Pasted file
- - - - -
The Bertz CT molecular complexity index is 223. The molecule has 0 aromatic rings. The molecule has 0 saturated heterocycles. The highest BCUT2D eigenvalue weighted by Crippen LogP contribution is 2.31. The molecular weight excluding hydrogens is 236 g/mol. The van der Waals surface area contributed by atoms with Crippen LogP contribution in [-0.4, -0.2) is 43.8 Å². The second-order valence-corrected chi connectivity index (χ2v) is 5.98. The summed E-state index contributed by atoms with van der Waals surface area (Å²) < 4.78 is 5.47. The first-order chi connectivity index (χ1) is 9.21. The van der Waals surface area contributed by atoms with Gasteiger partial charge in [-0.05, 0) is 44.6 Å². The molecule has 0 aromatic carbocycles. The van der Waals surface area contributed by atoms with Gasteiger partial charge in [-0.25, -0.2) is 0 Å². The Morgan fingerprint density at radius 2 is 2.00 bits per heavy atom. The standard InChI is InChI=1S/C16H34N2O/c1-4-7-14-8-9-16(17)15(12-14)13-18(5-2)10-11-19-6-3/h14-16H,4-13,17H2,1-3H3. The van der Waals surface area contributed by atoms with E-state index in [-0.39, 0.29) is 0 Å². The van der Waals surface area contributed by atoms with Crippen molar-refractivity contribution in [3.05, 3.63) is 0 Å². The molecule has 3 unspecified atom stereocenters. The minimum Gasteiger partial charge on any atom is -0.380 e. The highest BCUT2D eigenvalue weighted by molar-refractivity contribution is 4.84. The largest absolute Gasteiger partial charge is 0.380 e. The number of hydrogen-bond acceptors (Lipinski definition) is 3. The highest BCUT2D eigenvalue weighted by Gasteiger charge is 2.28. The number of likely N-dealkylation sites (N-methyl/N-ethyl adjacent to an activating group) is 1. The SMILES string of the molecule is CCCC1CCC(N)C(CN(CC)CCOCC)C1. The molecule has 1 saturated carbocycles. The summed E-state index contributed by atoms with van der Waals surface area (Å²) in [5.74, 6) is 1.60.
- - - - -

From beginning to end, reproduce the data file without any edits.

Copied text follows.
The Bertz CT molecular complexity index is 223. The molecule has 0 aromatic rings. The molecule has 0 saturated heterocycles. The highest BCUT2D eigenvalue weighted by Crippen LogP contribution is 2.31. The molecular weight excluding hydrogens is 236 g/mol. The van der Waals surface area contributed by atoms with Crippen LogP contribution in [-0.4, -0.2) is 43.8 Å². The second-order valence-corrected chi connectivity index (χ2v) is 5.98. The summed E-state index contributed by atoms with van der Waals surface area (Å²) < 4.78 is 5.47. The first-order chi connectivity index (χ1) is 9.21. The van der Waals surface area contributed by atoms with Gasteiger partial charge in [-0.05, 0) is 44.6 Å². The molecule has 0 aromatic carbocycles. The van der Waals surface area contributed by atoms with Gasteiger partial charge in [-0.25, -0.2) is 0 Å². The Morgan fingerprint density at radius 2 is 2.00 bits per heavy atom. The standard InChI is InChI=1S/C16H34N2O/c1-4-7-14-8-9-16(17)15(12-14)13-18(5-2)10-11-19-6-3/h14-16H,4-13,17H2,1-3H3. The van der Waals surface area contributed by atoms with E-state index in [-0.39, 0.29) is 0 Å². The van der Waals surface area contributed by atoms with Crippen molar-refractivity contribution in [3.05, 3.63) is 0 Å². The molecule has 3 unspecified atom stereocenters. The minimum Gasteiger partial charge on any atom is -0.380 e. The highest BCUT2D eigenvalue weighted by molar-refractivity contribution is 4.84. The largest absolute Gasteiger partial charge is 0.380 e. The number of hydrogen-bond acceptors (Lipinski definition) is 3. The highest BCUT2D eigenvalue weighted by Gasteiger charge is 2.28. The number of likely N-dealkylation sites (N-methyl/N-ethyl adjacent to an activating group) is 1. The SMILES string of the molecule is CCCC1CCC(N)C(CN(CC)CCOCC)C1. The molecule has 1 saturated carbocycles. The summed E-state index contributed by atoms with van der Waals surface area (Å²) in [5.74, 6) is 1.60.